If you're like virtually every other American who ends the holidays feeling like a stuffed bird, you've probably resolved to exercise and lose weight this year. If you're shopping around for a gym membership to help you achieve those goals, make sure you get your money's worth from your investment of time and money.

The first and most obvious point: You have to use the gym to make your membership dues worthwhile. There's a reason that many personal-finance advice columns urge you to cancel your gym membership if you're not using it.

As a nation, we spend billions every year trying to lose weight. A recent Consumer Reports article about fat-blocking drugs put the total at $41 billion annually. Weight Watchers (NYSE:WTW) may lay claim to the honor of being the best-known brand in weight-loss programs. The online service eDiets.com (NASDAQ:DIET) has tried to capture a portion of the market by licensing the most popular diets. The Motley Fool CAPS community has given Life Time Fitness (NYSE:LTM), which runs large professional and recreational facilities, a four-star rating thanks to expectations that it will outperform the market.

Lest all this make you feel like an unhealthy victim of the diet industry, know that there are lots of regular gym users chugging along on treadmills and spinning on stationary bikes, and they squeeze every dollar from their monthly dues. If you want to join their sweat sessions, here are some things to keep in mind:

  • Visit and work out at least once at any gym you're interested in joining. If possible, get a free pass or a short membership that will let you visit for a week or two. That will give you the chance to find out whether the location, hours, and class schedule work for you.
  • Ask about all the fees, including sign-up fees. Find out whether the monthly rate they give you is an introductory rate or the permanent rate. Ask whether you can have a discount if you pay in a lump sum, instead of monthly. Ask your friends if any of their gyms have referral discounts. It's a good time of year to spot some bargains among gyms that are hoping to sign up everybody who has made a New Year's resolution to exercise. Don't be afraid to try a little negotiating if you know that a competitor is offering a better deal.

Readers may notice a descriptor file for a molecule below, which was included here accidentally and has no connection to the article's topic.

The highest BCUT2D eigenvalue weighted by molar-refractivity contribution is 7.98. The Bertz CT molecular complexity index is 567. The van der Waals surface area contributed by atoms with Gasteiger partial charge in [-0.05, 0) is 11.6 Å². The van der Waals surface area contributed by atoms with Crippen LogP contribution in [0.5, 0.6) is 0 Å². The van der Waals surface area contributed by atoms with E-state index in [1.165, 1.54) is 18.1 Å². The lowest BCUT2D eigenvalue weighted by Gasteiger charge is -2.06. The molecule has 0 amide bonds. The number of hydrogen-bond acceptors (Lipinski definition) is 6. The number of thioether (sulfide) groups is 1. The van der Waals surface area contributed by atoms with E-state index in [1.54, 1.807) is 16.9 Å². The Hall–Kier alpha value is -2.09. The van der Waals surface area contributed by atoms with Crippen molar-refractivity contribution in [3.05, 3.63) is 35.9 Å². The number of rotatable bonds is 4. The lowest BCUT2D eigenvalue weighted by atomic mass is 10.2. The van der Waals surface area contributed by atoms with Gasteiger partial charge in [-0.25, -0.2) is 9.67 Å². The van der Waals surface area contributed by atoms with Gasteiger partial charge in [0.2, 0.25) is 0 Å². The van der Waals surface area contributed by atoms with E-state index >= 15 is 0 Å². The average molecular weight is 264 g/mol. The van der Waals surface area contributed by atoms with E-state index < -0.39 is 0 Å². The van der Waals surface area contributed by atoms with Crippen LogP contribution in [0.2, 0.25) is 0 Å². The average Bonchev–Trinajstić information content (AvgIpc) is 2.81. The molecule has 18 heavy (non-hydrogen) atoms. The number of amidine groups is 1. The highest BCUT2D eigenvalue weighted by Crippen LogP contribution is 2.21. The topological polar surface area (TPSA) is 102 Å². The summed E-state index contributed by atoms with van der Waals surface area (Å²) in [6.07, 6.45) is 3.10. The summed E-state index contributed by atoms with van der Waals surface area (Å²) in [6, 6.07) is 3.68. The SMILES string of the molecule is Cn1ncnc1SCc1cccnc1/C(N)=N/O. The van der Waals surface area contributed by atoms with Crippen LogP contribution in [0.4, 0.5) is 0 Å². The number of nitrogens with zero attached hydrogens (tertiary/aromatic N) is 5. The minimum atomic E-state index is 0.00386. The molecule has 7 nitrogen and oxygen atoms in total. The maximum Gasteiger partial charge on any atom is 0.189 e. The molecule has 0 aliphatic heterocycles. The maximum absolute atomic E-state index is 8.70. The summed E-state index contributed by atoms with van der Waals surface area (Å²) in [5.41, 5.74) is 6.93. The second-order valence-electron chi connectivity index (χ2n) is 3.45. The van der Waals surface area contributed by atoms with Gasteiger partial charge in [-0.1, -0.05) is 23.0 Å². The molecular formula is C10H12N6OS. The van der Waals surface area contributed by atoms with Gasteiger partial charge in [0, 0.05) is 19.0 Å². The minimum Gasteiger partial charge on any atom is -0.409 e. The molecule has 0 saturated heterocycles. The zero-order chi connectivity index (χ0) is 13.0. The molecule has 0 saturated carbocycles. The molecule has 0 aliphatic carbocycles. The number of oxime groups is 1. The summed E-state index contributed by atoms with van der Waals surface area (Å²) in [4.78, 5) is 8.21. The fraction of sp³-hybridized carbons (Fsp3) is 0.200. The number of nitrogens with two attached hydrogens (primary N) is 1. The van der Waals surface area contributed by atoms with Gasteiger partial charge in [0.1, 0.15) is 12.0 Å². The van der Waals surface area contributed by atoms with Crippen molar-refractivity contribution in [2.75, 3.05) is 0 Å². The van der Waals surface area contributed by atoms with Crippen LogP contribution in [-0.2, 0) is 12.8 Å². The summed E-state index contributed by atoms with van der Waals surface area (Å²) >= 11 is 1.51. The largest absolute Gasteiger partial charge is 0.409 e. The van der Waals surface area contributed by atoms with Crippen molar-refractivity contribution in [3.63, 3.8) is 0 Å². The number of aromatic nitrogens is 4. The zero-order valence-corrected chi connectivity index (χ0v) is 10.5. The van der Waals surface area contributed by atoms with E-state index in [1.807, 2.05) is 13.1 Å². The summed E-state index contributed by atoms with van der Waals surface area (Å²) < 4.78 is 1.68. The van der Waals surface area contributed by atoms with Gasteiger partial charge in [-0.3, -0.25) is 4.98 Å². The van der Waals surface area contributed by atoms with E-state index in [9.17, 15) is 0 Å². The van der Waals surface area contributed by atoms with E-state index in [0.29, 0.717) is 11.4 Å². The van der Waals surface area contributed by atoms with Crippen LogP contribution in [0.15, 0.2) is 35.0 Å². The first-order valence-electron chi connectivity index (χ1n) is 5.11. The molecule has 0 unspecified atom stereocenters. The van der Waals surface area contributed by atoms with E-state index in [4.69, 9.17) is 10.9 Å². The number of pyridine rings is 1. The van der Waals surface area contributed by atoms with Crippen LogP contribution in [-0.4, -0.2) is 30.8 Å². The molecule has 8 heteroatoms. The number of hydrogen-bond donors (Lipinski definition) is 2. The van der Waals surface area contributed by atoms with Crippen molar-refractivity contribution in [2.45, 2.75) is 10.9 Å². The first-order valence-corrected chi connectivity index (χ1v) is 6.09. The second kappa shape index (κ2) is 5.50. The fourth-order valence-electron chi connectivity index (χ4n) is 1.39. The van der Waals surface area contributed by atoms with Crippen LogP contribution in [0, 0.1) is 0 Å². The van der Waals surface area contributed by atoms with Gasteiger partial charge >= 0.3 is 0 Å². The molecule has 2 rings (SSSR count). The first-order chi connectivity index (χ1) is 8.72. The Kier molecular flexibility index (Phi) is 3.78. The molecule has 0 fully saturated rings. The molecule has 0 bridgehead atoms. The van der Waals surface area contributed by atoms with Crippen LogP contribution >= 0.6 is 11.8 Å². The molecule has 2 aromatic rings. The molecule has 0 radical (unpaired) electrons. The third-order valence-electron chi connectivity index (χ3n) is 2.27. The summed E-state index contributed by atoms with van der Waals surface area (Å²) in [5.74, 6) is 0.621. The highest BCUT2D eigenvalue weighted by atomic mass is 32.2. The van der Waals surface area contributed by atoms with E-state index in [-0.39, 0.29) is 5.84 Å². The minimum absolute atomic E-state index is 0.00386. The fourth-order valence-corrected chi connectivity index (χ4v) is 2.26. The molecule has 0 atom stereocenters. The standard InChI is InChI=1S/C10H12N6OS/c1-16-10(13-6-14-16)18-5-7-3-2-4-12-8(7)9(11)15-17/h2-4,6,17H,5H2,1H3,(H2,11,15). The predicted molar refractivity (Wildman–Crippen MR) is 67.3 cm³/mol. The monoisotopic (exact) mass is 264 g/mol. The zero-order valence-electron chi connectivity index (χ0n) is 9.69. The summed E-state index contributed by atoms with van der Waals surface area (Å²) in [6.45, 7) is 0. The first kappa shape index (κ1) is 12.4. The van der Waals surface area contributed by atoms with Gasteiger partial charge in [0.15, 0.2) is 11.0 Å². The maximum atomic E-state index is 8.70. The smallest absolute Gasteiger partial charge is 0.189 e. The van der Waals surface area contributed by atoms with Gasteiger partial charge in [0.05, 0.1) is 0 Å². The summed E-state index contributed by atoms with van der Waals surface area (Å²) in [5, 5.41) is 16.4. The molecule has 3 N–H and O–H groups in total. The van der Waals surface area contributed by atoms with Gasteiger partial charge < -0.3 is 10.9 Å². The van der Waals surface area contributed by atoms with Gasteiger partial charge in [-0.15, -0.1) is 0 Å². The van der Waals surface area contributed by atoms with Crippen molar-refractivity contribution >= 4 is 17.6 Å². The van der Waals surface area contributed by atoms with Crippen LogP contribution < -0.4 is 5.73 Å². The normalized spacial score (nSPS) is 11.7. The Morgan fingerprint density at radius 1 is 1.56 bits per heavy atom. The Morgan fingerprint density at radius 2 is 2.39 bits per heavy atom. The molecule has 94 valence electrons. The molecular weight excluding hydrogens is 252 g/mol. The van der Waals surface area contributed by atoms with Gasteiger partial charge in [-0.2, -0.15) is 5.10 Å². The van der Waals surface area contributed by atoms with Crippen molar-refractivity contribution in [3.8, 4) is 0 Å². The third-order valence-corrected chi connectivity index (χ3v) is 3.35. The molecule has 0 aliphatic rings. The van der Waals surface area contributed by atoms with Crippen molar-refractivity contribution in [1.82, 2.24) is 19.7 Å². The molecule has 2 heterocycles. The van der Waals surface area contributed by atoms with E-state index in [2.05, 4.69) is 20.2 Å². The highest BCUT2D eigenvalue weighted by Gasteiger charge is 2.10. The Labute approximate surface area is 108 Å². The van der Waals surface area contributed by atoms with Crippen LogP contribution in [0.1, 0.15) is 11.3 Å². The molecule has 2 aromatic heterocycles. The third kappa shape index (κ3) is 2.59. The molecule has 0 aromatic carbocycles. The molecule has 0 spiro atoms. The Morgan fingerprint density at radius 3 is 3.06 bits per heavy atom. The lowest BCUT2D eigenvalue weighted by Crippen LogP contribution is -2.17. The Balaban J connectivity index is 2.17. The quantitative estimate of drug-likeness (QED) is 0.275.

• If you're uncertain whether a certain gym is right for you, resist the urge to fall for demands that you must sign up immediately to get this "once-in-a-lifetime, limited, bargain-basement" offer. If you haven't had time to understand the terms of the agreement, you may sign up for something you'll later regret. If the gym is a reputable business, it'll want you as a customer whether you sign up right this second or think it over for a few days.
  • Look around for other discounts. Some employers will subsidize part of their employees' gym memberships. A few doctors have even jumped on that bandwagon, arranging discounts for their patients to help keep them healthy.
  • Make sure you understand the terms of your contract, including its length and the terms of its renewal. Some may renew automatically, on a monthly or annual basis. Ask also whether you can cancel the contract before it ends and whether you would pay any penalties for doing so. Think twice about any contract that lasts longer than a year. Your life may change a lot in 12 months, making any one gym less attractive.
  • Keep going. You'll get the most out of your membership if you become a regular user. If you want a little motivation, figure out what you're paying on average for each visit. Then, when you're tempted to sit on the couch and watch TV, you can remind yourself just how much money you're wasting by skipping a session.
  • Use the free stuff that frequently comes with a membership. Often you'll get a few sessions with a personal trainer. Try out all the classes. Make a little time to relax in the sauna. The more you get out of the experience, the more you'll be motivated to keep coming back.

Lastly, ask yourself whether an all-purpose gym is the right place for you. Gyms can be great for aerobic equipment, group classes, and weight training. If you'd rather devote yourself to yoga, swimming, or karate, you may be better off spending your money specifically on those pursuits. If you do what you love, you'll be more motivated to keep it up.

If you can multitask, you can even do some reading while you're churning along on the elliptical machine and make 2007 a healthier year for your personal finances. Try the Motley Fool Green Light newsletter service free for 30 days. The January issue has lots of advice for helping you achieve your financial resolutions this year. Think of it like a personal trainer, but without the sit-ups.

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Fool contributor Mary Dalrymple hates sit-ups and welcomes your feedback. She owns shares in no company mentioned in this article. The Fool has a disclosure policy.